- Next check out existing employees on LinkedIn to see what they have in common.
- Finally, look at competitors – how one company is different from another when you look at their competition?
Any type of research you do can add value to your resume.
Be sure to conduct thorough research about the company so you can include what you learned in your resume. If there is an “About Us” Page check it out and study the qualifications of the other employees. Write down similar skills and experiences that match yours and include them in your cover letter or resume.
The more you know about the company you’re applying to, the greater you can tailor your experience and application.
Tailor Each Resume You Send Out
After you’ve done a considerable amount of research you can begin the process of resume writing. Assemble multiple resumes for multiple companies.
Each job is unique so be sure to customize your resume for the job you want. Tailor your resume according to the things you know are important to that company. Employers can tell if you’re just mass applying to several jobs with a generic resume.
A well researched customized resume will show that you’re a great candidate for the position before you even speak to your employer. It demonstrates that you are intentional, methodical, and deliberate.
For example, an in-house Business Analyst position at a tech company is going to have VERY different expectations of you than a position as a Business Analyst Consultant at a Fortune 500 consulting firm.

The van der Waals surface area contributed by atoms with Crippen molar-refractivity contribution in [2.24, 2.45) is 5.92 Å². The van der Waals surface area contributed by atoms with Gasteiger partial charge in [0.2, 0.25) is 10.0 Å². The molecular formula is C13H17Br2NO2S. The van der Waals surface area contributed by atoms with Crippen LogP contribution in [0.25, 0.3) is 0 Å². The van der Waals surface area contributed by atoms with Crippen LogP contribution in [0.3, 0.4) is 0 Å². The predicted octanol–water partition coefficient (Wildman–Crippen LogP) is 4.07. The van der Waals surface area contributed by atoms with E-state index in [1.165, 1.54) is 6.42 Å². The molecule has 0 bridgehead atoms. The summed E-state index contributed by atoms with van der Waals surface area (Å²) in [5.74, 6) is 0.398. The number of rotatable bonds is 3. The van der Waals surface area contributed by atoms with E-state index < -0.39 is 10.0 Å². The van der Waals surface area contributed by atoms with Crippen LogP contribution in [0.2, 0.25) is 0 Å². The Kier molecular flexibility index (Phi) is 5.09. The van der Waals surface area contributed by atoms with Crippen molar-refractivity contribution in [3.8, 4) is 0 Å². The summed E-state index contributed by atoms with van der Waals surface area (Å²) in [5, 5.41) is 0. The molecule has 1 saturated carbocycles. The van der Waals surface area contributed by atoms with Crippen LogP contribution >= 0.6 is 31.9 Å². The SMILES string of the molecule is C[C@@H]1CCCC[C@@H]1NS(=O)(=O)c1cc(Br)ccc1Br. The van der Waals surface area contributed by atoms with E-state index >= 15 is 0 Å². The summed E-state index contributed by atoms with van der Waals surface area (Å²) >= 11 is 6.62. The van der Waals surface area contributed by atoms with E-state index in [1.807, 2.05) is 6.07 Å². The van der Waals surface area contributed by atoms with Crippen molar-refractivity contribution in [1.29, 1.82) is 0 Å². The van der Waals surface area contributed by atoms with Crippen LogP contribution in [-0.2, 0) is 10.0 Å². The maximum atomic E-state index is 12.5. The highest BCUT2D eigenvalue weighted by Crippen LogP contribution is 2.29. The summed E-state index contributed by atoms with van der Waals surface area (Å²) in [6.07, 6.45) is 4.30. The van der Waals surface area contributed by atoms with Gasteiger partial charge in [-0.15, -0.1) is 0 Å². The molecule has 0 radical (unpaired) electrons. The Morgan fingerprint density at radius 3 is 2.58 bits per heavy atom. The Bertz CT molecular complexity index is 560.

For the tech company you’d want to demonstrate relevant experience in being self-sufficient, needing little guidance, and having high risk tolerance. This could mean highlighting side projects you’ve completed or things in which it is obvious you took the initiative.
For the Fortune 500, you’d want to highlight your familiarity with corporate environments, structure and your loyalty. This could mean, for example, long-term commitment to past projects. These companies tend to keep you for a long time and hire from within – so you’d want to show them you’re not looking to jump ship anytime soon.
As you decide what to include in order to appeal to a company, ask yourself:
- What does this company value?
- What kind of people does this company usually hire?
- Is it a conservative company or a more modern one?
- Is the department I’m applying to a conservative department despite the company being non-traditional?
- Does the company value time off and family or external interests?
Resume writing is both an art and a science. The secret to a perfectly optimized resume is having a good strategy.
A strategic resume speaks directly to the hiring manager and shows them exactly what they are looking for. Start by looking at the application and what the particular employer needs then build your resume around it.
Use your experiences, certifications, and education to showcase yourself in a positive light. Remember to make your resume about the job you’re applying for rather than making it about yourself. Take the time to build your resume the right way.